Man killed in Pakistan by mob citing ‘blasphemy’ laws

The custodian of a local mosque said he saw the man burning the Muslim holy book inside the mosque Saturday evening and told others before informing police, according to police spokesman Chaudhry Imran. The violence took place in a village in the district of Khanewal in Punjab province.

More than 80 individuals have been detained, according to police, in connection with the death that occurred on Saturday in the Khanewal area of Punjab province.

According to reports, the individual was in police custody before being seized by a mob.

His remains was returned to his family, and he was laid to rest on Sunday.

Imran Khan, Pakistan’s prime minister, said the case will be “treated with the full extent of the laws” and requested a report on police personnel accused of failing to save the victim.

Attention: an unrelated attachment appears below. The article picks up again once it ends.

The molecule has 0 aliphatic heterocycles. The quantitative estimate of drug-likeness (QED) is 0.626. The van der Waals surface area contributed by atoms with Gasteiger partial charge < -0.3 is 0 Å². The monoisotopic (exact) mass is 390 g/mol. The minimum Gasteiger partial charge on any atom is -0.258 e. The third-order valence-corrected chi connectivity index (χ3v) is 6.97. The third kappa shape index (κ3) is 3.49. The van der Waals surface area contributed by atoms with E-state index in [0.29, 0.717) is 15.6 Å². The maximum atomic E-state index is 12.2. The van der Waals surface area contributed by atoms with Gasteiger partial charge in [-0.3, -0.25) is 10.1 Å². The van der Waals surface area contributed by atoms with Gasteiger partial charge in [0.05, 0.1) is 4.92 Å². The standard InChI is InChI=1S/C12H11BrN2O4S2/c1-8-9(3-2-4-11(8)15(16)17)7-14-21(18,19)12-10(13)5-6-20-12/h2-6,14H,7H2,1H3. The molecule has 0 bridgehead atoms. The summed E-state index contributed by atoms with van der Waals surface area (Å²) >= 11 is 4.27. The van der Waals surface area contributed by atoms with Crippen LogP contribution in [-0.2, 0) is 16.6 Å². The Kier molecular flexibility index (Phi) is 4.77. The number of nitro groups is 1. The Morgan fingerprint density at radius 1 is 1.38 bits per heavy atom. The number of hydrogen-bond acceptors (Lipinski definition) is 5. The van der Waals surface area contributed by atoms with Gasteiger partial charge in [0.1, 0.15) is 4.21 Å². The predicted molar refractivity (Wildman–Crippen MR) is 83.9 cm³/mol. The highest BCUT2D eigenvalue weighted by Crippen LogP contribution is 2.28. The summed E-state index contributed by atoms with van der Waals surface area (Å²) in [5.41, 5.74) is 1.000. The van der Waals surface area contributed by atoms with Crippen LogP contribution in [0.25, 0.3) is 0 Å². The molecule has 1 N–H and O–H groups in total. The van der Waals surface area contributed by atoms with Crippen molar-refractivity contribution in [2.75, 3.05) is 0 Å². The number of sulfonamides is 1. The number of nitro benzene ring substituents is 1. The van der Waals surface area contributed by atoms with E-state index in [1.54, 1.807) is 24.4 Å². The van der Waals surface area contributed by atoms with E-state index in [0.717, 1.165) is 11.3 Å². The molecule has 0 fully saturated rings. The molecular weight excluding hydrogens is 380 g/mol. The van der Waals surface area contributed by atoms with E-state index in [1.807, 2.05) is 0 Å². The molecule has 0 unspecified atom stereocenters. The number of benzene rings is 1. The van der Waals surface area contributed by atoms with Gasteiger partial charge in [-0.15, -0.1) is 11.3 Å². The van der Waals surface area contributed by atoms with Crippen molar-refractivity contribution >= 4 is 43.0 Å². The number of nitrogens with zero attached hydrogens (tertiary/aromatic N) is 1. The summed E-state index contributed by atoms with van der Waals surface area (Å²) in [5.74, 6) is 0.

He said that his administration had “zero tolerance” for anyone who “took the law into their own hands.”

The remains of the man were laid to rest following his murder by a lynching mob who stoned and beat him to death for allegedly breaking the country’s anti-blasphemy laws

Munawar Hussain, a police spokesman, said police came to discover the victim, who was in his 40s, unconscious and bound to a tree. Khanewal is 275 kilometres (170 miles) south of Lahore.

Mr Hussain said the Reuters news agency that locals armed with batons, axes, and iron rods murdered him and hanged his body from a tree.

Munawar Gujjar, the chief of the Tulamba police station where the incident occurred, told the Associated Press that the victim was identified as Mushtaq Ahmed, 41, of a nearby village. had been “mentally unstable for the last 15 years.”

A Sri Lankan manufacturing manager was beaten to death and set fire by a mob for blasphemy barely over two months ago in Sialcot City, located in another part of the Punjab region.

Anyone who criticises Islam in Pakistan faces the death penalty, but opponents claim the rules have been exploited to oppress minority faiths and unfairly target minorities.

According to human rights organisations, the rules have been utilised to settle personal scores in situations that appear to have little or nothing to do with religion.

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